One of the things that the kids loved to do is hangout by the pond before or after mealtimes and throw gravel into the pond. Why? Because children like to do things like throw rocks into ponds, and these children aren’t accustomed to being allowed to be children. Love is so simple. Love is allowing children to be children and throw gravel into a pond. 

Being with some of the youngest of the girls at camp (six and seven-years-old), there were some really cool things that I got to see. One of the most exciting things for me was watching my campers as they ventured from being scared of swimming in the lake to fearlessly jumping into the water from great heights. Their courage truly inspired me. I loved having the opportunity to (unwillingly) jump off a 20 foot platform with my little six-year-old camper and not only tell her to be brave—but stand with her. It was a powerful moment for both of us. She later showed me a bracelet that she received at camp that said “be brave” and asked if it would make her braver. I was able to tell her how God makes us brave. For the rest of the week I was able to teach her about prayer and a God that is always there to support us. 

The entire week was all about fun and hope. We never focused on their troubles but rather averted their thoughts towards enjoying the present. On the last night, however, I saw a glimpse into the hurt inside the lives of these children. I am guilty of expecting that these children were too young to understand what John was saying when he talked about the hurts in their lives and a God that could heal them. I often told them to pay attention and stop playing during the service. I did not expect that I would look over and see my two little campers with tears streaming down their faces as they related to the words that he spoke. I am guilty of thinking that these girls are so young that they do not understand what is going on in their lives, but they do. What they don’t fully understand, they still know how it makes them feel. They only know how to say how they feel in ways such as “bad,” or “not good.” My two girls held my hands and began telling me in childlike words about their grown-up situations. They may not fully understand it all but what they feel is the same pain that anyone else would feel in those situations—they just don’t know how to say it like we do. It’s difficult to describe what it feels like to see a six and seven-year-old holding such deep hurt and shame that was brought on them by big people that have blemished their innocence and tainted their perception of love.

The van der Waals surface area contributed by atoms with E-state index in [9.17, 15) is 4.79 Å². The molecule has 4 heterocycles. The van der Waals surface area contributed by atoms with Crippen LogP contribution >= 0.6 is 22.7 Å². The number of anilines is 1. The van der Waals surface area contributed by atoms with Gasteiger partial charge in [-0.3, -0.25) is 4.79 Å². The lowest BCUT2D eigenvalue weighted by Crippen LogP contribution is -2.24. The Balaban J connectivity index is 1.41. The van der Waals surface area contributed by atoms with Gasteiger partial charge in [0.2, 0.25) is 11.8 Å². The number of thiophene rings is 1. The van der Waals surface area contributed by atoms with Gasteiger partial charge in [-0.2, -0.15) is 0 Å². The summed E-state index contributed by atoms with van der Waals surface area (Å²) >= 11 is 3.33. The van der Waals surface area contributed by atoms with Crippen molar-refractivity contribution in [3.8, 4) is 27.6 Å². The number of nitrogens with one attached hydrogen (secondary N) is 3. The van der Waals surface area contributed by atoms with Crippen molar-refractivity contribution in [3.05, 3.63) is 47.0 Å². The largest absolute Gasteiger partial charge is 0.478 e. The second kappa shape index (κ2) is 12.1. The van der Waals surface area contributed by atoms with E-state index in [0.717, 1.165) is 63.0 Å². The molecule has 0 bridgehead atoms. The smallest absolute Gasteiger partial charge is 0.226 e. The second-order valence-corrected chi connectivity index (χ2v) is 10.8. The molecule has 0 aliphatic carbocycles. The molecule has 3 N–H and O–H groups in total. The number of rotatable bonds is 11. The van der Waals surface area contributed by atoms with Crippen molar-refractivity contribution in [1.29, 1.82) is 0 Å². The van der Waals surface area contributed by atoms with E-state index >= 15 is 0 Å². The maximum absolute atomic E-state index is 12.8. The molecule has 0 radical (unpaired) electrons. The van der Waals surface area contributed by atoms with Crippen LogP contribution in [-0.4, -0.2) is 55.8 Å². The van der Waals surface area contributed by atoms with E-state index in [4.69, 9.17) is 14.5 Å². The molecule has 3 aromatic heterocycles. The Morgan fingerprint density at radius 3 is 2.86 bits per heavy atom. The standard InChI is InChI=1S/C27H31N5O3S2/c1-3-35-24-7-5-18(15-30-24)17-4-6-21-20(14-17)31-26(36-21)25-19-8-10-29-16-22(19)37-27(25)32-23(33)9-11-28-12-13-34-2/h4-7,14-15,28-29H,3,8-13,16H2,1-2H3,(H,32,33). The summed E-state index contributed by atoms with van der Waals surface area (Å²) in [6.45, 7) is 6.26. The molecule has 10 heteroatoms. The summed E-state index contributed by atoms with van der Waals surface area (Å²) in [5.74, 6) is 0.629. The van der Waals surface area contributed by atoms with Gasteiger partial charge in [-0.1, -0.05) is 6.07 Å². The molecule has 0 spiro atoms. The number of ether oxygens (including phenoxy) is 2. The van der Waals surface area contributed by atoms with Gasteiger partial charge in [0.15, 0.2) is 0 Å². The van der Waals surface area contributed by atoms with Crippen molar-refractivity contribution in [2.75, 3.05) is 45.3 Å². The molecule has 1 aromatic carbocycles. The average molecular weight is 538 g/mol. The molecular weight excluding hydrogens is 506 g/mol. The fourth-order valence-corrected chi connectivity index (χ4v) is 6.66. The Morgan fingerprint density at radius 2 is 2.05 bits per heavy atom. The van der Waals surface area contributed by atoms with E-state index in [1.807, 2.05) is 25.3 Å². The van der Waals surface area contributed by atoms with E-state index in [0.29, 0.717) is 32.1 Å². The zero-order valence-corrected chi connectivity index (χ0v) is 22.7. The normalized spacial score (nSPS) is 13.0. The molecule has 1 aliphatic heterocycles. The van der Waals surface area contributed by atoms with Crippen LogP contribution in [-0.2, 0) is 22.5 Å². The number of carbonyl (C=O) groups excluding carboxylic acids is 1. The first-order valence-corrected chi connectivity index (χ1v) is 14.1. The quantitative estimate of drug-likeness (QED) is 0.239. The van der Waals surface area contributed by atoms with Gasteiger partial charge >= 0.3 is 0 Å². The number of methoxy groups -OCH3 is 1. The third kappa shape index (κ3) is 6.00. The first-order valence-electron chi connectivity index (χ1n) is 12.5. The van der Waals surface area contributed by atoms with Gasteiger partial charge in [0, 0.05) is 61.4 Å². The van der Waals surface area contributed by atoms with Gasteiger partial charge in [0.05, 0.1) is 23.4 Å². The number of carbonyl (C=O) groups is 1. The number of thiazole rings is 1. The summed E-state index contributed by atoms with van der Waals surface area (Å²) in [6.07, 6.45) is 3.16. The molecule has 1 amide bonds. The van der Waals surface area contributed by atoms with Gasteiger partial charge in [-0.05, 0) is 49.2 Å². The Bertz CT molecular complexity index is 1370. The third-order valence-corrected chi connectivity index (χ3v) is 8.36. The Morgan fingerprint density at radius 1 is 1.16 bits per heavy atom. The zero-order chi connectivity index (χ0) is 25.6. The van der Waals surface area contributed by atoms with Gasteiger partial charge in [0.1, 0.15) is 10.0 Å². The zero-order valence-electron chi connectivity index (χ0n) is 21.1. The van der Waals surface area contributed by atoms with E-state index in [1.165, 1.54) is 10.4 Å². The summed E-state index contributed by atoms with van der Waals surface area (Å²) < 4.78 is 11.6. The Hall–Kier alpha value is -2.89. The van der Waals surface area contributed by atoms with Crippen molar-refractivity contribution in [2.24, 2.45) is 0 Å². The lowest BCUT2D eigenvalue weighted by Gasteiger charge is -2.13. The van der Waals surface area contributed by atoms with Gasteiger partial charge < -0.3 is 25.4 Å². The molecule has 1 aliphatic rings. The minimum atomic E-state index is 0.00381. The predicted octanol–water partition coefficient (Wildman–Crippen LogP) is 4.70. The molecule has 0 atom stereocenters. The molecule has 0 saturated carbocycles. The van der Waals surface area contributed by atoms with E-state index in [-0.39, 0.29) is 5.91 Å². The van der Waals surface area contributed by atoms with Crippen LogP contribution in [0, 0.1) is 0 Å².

The innocence of a child is such a beautiful thing, to see such beautiful children live a life deprived of this innocence is heart-breaking. At this time, I was able to teach tell these children about a God that fills our hearts with things that are "good." I was able to tell them that there is no guarantee that things won't be bad sometimes, but God is always there for us and He loves us with a pure love. I prayed with them individually as they asked God to be with them and make them brave. These are the moments that make this camp more than just a “cool” thing—this is when you realize that the needs of these children require urgent care by something more powerful than counseling or any medication. These children need the love of God and they need us to be the example of that love.

To learn more about Royal Family Kids camp and the work that they are doing in the lives of foster children click here.

To read a story from last year’s camp click here.